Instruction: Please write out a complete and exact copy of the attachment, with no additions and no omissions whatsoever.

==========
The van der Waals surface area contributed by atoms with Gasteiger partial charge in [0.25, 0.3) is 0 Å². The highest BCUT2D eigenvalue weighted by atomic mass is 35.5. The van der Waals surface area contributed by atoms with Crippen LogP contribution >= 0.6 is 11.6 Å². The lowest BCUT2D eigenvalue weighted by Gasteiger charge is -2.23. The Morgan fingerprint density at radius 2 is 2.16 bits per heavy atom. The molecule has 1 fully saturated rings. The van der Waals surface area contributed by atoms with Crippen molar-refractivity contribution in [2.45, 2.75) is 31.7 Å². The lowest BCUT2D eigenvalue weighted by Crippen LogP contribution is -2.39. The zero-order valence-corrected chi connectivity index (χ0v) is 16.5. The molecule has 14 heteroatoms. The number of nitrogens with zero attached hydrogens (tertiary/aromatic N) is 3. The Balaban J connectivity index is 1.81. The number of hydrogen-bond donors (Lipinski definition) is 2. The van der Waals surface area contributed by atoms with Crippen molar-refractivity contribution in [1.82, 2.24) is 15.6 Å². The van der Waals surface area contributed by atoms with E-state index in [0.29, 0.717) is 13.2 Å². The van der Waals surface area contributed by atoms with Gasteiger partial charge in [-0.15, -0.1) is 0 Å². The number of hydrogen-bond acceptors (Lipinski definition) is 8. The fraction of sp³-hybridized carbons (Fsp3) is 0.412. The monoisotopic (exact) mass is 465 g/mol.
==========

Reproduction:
The van der Waals surface area contributed by atoms with Gasteiger partial charge in [0.25, 0.3) is 0 Å². The highest BCUT2D eigenvalue weighted by atomic mass is 35.5. The van der Waals surface area contributed by atoms with Crippen LogP contribution >= 0.6 is 11.6 Å². The lowest BCUT2D eigenvalue weighted by Gasteiger charge is -2.23. The Morgan fingerprint density at radius 2 is 2.16 bits per heavy atom. The molecule has 1 fully saturated rings. The van der Waals surface area contributed by atoms with Crippen molar-refractivity contribution in [2.45, 2.75) is 31.7 Å². The lowest BCUT2D eigenvalue weighted by Crippen LogP contribution is -2.39. The zero-order valence-corrected chi connectivity index (χ0v) is 16.5. The molecule has 14 heteroatoms. The number of nitrogens with zero attached hydrogens (tertiary/aromatic N) is 3. The Balaban J connectivity index is 1.81. The number of hydrogen-bond donors (Lipinski definition) is 2. The van der Waals surface area contributed by atoms with Crippen molar-refractivity contribution in [1.82, 2.24) is 15.6 Å². The van der Waals surface area contributed by atoms with E-state index in [0.29, 0.717) is 13.2 Å². The van der Waals surface area contributed by atoms with Gasteiger partial charge in [-0.15, -0.1) is 0 Å². The number of hydrogen-bond acceptors (Lipinski definition) is 8. The fraction of sp³-hybridized carbons (Fsp3) is 0.412. The monoisotopic (exact) mass is 465 g/mol.